We were two for two: no peguins on Penguin Island, no dolphins at Monkey Mia.
There were howerever a flock of befuddled emu’s wandering around, sometimes chasing each other, sometimes going up and pecking at the grass in front of sun bathers. At first they were a touristy novelty of intrigue and after less than 24 hours they were almost annoying and in the way with their jutting beaks and huge feet.
“Hey guys, how’s it going, whatcha doing, hey guys, wait up”
….picture Will Ferrell in A Night at the Roxbury….as an emu.
It really was beautiful. We had planned on leaving at 12 and ended up leaving at 2 – 1 because the restaurant for lunch didn’t open until noon, 2 because it was way too hard to leave the sun and views for another 8/5 hour ride and 3 because we couldn’t leave without having a pina colada.
Back in the car, back to speeding and testing the car’s limits in the middle of nowhwere, back to passing the caravans of packpackers, pack to passing the tremendous road trains, back to driving until you're numb and stuck to the seat, back to chugging sugar-free Red Bulls and eating chips until your stomach hurts, back to the shuffle dance party of the iPod, and back to the not-so-clear-aired sky of the city.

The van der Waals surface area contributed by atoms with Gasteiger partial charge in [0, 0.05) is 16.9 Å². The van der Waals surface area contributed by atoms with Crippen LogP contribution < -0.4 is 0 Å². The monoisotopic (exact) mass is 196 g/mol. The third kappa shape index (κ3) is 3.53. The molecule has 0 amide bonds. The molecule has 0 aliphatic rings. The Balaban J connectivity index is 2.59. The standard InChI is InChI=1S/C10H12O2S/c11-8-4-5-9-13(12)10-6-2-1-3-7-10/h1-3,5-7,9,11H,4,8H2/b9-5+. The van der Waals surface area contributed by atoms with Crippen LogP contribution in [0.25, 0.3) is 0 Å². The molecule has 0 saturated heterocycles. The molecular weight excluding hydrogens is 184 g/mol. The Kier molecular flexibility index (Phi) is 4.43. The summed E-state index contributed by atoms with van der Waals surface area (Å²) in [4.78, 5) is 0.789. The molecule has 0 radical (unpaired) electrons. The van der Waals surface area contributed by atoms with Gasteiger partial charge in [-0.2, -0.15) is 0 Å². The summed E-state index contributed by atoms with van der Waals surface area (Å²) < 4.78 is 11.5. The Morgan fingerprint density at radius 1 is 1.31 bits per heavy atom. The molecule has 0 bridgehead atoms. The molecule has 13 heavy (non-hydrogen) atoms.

So now, after that whirlwind, I am sitting on the bus not really sure where I’m going or what to expect. I am not nervous, I don’t really feel anything to be honest. Just sort of going with it. It’s like, it’s going to happen, there’s nothing you can do about it, and just let what happens happen. There’s no point in fretting, everything works out the way it is supposed to and maybe I have a good feeling about it. I am not scratching or pulling at my hair – that is a good sign. I suppose it helps that I met three of the people I will be working with and Elizabeth seems nice on email. I think if anything, I am nervous about what I have to offer. Sure my letter was heartfelt and personal and passionate and I should have a lot of knowledge from UNISG and the amount of wine I've drunk but I don’t know if I actually have the tasting ability to really know what I’m talking about nor do I have the slightest clue about actual wine making. I am hoping to be trained and learn about the production process. I guess I’m really not worried because I have no obligations here. I don’t have to stay if I don’t like it. It will be nice to work during the morning, to have a routine, and then if I want to work in the afternoon I will be paid for it. Felix the German guy said that during vintage there is always a lot of work going on but there is also a car so if I want to use that and explore the area I can do that too. Valley of the Giants, Walpole, Denmark, Albany, 40 wineries in the region, Mt Barker, Australia's (or the world's?) oldest mountain range, a couple national parks, Australia's whitest beaches in Esperance, also a salt lake, isolation, remoteness, learning the in's and out's of the life of a winery, tasting pure grape juice, unpolluted air to stare at the stars....seriously, what is there to not look forward to?!